Friday Flotsam: Political Mobs and Some Other Stuff

1. Is it just me, or do most motivational speeches sound exactly the same? “I had something I wanted to do, and I worked hard every single day, and I’m committed, and I have my teammates’ backs,” etc. It is as if they are all made to pattern, formed by the same teacher or following the same script. I suppose many of the same traits go into success in different fields, but it does get rather boring after a while.

On that note, with the number of self-help books, talks, programs, and so on in our world, you have to wonder why there’s still a market for them. Not to mention, of course, that the existence of such a vast market itself testifies that we don’t really know what we’re doing.

2. Big news this week, of course, is we have a new national crisis in the form of the Supreme Court possibly voting to toss Roe v. Wade and stop calling infanticide an unalienable right (which would send it back for each individual state to vote on). It remains to be seen, as of this writing, whether it sees the matter through, but already it’s enough to have some of the usual people pretending that the court overturning a previous ruling is somehow unusual and unconscionable.

3. Personally, I think this leak was an effort to weaponize the mob against the move (which, peak at news commentary…yeah, I’m not the only one). This is a classic political tactic: get the people fired up to the point where those in charge start to fear for their lives and / or careers, and you can intimidate them into doing whatever you want. There’s a pretty famous example of this involving a Roman governor in an obscure Middle Eastern province, if you want to look it up, but the tactic has been used throughout history. It’s a particular favorite of populist political types – democrats, republicans, and so on – since it has the added and softer threat of career loss (and so getting the result without driving to desperation), and it allows them to continue to preen themselves on being the delegates of the people. The French Revolution, for instance, was largely driven by weaponizing the famously touchy Parisian mobs by one group or another, and so were a lot of the social movements in the 1960s, among many others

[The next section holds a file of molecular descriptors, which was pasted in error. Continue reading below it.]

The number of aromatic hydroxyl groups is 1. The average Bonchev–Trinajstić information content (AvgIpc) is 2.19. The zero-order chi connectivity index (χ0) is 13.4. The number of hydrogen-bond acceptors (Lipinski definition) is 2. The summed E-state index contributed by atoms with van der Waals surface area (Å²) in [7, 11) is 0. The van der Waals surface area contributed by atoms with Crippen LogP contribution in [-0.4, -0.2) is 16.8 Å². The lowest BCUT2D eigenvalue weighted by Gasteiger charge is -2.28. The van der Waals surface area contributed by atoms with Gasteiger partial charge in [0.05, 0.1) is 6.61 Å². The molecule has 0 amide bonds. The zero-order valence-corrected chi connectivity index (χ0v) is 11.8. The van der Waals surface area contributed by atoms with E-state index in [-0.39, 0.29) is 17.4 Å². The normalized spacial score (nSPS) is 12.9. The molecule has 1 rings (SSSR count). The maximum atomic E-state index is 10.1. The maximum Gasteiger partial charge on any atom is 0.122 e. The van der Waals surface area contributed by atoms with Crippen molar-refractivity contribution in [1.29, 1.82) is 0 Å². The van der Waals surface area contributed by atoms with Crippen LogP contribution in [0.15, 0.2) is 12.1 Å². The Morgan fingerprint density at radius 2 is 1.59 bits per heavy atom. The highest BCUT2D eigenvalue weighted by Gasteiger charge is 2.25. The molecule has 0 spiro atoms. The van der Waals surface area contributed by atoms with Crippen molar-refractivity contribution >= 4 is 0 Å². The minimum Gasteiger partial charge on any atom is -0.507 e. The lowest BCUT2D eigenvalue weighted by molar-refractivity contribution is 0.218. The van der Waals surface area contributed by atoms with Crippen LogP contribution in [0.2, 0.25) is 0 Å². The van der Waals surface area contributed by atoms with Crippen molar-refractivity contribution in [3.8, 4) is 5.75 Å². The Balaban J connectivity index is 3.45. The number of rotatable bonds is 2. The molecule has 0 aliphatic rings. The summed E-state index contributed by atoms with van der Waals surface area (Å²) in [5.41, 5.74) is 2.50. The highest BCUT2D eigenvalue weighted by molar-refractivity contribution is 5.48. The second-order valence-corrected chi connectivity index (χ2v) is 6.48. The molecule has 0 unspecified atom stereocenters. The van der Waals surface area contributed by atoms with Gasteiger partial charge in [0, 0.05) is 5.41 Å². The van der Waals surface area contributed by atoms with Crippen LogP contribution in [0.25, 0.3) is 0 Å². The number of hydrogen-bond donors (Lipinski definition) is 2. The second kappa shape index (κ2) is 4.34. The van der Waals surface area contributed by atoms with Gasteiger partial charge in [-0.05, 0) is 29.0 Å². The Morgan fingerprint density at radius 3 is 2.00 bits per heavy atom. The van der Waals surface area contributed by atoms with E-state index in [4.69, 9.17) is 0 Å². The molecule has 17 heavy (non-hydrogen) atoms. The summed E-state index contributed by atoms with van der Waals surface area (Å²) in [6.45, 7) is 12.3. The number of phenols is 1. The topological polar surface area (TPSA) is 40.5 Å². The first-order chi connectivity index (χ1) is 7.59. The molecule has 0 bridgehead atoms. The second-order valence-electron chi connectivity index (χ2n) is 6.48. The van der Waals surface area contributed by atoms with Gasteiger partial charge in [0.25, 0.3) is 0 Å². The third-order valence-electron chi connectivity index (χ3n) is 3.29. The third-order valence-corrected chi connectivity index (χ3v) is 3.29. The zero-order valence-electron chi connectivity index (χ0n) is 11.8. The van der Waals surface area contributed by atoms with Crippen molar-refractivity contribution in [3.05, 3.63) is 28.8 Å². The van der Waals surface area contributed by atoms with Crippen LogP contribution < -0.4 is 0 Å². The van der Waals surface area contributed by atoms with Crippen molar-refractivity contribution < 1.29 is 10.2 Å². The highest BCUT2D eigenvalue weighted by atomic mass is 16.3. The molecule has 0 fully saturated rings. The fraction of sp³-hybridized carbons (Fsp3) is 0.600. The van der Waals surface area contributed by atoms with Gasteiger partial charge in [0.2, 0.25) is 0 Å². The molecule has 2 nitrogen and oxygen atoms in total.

It’s a good tactic if you’re not overburdened with principles, especially if your opponent is. But not too serious or committed principles; you don’t want him staring you down. Just enough to make him squeamish about starting a fight, but not enough for him to lock you in the tennis court until you realize just how few chamber pots you have available. A well-meaning, kind-hearted man who genuinely wants to do the right thing but lacks resolution is the best casting choice for a monstrous, inhuman tyrant in these cases, because he’ll start out trying to enforce the law, but back down before any of the revolutionaries actually get hurt. But I digress.

This seems to be exactly what they’re doing: “here’s a leak of what the Court might rule; mob, do your stuff to convince these spineless worms to stay in line.”

(Of course, if your opponents try it, then that’s utterly unacceptable and an attack upon our system of government. Remember, Progressives only have one standard, and that is that their agenda advances. Hence the name).

4. By the way, from what I understand, this is also how ‘studies’ programs became part of university life: angry protestors took over an administration building and refused to leave until their demands were met, including the demand of cheating their fellow students with absurdly useless degrees to make themselves feel important. Once again because the school administrators didn’t want to risk appearing as heavy-handed reactionary racists by calling the police and having the protestors escorted off campus.

5. Speaking of the French Revolution, something that really stands out to me in reading about it was how extremely sudden it was. Absolutely no one at the start of the Estates General had any idea of overthrowing the Monarchy and re-building France from the ground up. It opened with a solemn procession and High Mass, and the expectations was that they’d deal with some key reforms (e.g. the Nobility were ready to start paying taxes) and that was it. Within a year the Monarchy was effectively overthrown, within two the monasteries were dissolved and Cluny burned to the ground, and within four the king and queen were murdered and the most prosperous and well-educated nation in Europe was butchering people in the streets.

Revolutions and other massive historical shifts can happen almost before you’re aware of them. A kingdom goes on more or less at it has done for centuries, then it collapses into something totally different seemingly overnight.

Something to keep in mind.

6. Excellent piece by the marvelous Caroline Furlong here on Hank Pym and the frustration occasioned by lack of focus. Highly recommended, especially for any content creators trying to carve out a body of work and turn their passions in livelihoods.

7. A St. Thomas Aquinas anecdote I learned for the first time this week:

St. Thomas was famously gullible in day-to-day affairs. One night some of his brothers at the monastery decided to pull a prank on him. They all rushed to the window and cried “Brother Thomas, look! There’s a witch flying over the moon!”

St. Thomas immediately rushed to the window to see, whereupon they all started laughing at him.

“Did you really believe that?” one asked him jocularly.

“Well,” said St. Thomas. “I would much have preferred to believe that there was a witch flying over the moon than that my religious brothers would lie to me.”

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